Language: Tutelo
Family: Southeastern Siouan
Stock: Siouan Proper
Phylum: Siouan
Macro-Culture: Eastern Woodlands
Speakers None
       The Moneton were a sedentary hunter/farmer tribe. The eastern Siouans fissioned from the greater Siouan culture about 1,000 B. C. and crossed the Appalachians into their arrival territory displacing the previous inhabitants. The Moneton lived along the lower course of the Kanawha River. Pressure from other tribes forced them to confederate with other southeastern Siouan tribes.
Aboriginal Locations: Subdivisions (Villages)
WV  1 (1)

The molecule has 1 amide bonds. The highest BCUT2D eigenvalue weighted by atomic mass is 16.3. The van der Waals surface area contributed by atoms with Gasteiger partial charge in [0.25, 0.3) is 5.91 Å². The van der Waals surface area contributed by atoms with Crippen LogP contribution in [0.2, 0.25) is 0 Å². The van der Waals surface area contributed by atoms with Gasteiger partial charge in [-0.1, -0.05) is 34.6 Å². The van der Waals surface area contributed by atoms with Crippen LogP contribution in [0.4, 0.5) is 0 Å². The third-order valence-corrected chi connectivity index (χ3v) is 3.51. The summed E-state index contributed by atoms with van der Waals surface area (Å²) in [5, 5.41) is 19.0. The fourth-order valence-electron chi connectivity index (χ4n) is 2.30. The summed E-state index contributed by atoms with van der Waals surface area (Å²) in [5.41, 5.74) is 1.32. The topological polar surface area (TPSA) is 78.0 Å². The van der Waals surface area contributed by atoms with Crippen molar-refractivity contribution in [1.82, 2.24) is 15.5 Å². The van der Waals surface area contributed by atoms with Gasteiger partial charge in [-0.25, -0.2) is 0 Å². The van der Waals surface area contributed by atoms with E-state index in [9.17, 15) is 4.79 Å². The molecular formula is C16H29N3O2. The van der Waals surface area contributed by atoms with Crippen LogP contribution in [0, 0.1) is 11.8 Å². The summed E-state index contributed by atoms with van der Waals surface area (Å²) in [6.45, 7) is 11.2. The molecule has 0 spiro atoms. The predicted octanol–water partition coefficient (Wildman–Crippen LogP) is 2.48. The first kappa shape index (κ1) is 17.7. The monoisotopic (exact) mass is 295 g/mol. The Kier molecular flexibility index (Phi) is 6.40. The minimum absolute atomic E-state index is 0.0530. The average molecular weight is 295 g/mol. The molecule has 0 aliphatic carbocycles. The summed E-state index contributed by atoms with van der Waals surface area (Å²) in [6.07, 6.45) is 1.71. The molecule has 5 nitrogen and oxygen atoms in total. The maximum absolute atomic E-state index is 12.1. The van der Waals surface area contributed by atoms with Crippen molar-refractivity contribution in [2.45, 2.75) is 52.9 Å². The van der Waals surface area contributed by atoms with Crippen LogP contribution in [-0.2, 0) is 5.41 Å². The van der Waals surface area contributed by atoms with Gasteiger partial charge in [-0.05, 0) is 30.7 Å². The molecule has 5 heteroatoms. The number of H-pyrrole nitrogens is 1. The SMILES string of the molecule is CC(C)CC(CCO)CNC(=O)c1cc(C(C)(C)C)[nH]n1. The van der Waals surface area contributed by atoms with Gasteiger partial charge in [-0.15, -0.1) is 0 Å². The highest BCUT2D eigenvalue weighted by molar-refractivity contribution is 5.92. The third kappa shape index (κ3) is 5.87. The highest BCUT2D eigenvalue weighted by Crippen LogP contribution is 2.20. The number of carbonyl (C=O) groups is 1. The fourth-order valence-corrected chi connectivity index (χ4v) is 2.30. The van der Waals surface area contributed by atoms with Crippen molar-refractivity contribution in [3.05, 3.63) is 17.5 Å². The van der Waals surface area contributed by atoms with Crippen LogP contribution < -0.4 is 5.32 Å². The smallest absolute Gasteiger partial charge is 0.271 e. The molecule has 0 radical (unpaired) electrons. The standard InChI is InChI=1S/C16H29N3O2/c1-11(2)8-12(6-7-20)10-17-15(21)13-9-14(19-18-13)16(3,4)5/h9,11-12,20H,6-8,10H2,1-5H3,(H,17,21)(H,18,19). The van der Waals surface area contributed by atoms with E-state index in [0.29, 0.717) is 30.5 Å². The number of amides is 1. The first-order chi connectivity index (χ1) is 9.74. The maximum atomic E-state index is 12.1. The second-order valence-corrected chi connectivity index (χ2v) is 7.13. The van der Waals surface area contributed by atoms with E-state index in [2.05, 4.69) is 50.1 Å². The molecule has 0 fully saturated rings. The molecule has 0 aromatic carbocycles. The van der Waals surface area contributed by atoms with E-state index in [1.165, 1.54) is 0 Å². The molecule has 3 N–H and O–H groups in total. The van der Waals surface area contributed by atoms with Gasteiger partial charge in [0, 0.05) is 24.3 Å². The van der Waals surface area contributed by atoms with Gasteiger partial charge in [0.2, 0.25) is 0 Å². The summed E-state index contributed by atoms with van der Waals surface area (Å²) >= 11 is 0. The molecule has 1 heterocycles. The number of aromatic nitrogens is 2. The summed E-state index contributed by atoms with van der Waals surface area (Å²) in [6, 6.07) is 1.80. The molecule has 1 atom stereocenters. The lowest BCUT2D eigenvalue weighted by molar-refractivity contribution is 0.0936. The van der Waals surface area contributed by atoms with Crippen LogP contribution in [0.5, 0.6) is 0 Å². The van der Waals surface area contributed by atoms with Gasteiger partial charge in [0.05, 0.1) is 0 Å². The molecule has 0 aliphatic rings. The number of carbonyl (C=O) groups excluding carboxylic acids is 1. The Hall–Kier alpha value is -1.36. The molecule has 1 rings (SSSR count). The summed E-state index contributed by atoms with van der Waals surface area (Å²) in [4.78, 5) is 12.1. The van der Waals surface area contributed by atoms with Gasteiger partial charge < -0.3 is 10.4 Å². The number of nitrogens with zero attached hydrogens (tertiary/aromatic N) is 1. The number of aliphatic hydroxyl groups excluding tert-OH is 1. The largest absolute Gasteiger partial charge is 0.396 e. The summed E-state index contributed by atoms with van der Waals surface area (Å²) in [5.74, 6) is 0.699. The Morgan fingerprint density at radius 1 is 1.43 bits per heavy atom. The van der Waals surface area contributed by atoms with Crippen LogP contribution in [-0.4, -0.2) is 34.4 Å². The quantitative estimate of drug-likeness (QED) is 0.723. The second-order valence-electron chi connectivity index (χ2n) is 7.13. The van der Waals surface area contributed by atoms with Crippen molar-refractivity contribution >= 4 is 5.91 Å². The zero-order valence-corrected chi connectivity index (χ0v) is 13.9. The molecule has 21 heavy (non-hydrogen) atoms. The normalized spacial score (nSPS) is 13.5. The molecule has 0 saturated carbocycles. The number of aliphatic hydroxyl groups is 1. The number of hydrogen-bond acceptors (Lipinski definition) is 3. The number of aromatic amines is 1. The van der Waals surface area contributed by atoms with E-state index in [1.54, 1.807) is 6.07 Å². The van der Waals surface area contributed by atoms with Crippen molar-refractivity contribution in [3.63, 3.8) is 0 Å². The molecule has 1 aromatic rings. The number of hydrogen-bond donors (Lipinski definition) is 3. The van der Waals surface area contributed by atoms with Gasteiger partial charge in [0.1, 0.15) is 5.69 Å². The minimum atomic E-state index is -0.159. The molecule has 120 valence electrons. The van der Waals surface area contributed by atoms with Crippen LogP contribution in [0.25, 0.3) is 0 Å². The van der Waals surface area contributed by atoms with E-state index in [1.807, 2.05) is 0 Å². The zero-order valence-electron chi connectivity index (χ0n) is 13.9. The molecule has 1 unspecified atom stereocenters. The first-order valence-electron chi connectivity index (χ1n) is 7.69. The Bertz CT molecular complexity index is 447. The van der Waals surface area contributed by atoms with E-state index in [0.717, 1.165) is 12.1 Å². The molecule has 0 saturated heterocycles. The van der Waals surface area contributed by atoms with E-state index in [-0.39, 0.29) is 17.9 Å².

Present Locations
Extinct as a culture
Year History
1671 First mentioned by Thomas Batts on the lower course of the Kanawha River
1674 Visited by Gabriel Arthur, indentured servant of trader Abraham Wood, last word of them as independent tribe, said to occupy a "great" town; they probably united with a Virginia Siouan tribe
Year Total WV Pop. Source
1600 500   NAHDB aboriginal estimate
1700 0 NAHDB calculation
1800 0 NAHDB calculation
1900 0 NAHDB calculation 
2000 0 NAHDB calculation 
Other speakers of the same language:
Manahoac, Monacan, Nahyssan, Saponi, Tutelo
Moneton Sites:
Moneton Village, West Virginia
Tutelo Language
Tutelo Language
Tutelo Language Revitalized
Tutelo Linguistic Lineage

Last updated 10/13/05  Copyright 2005 by Four Directions Press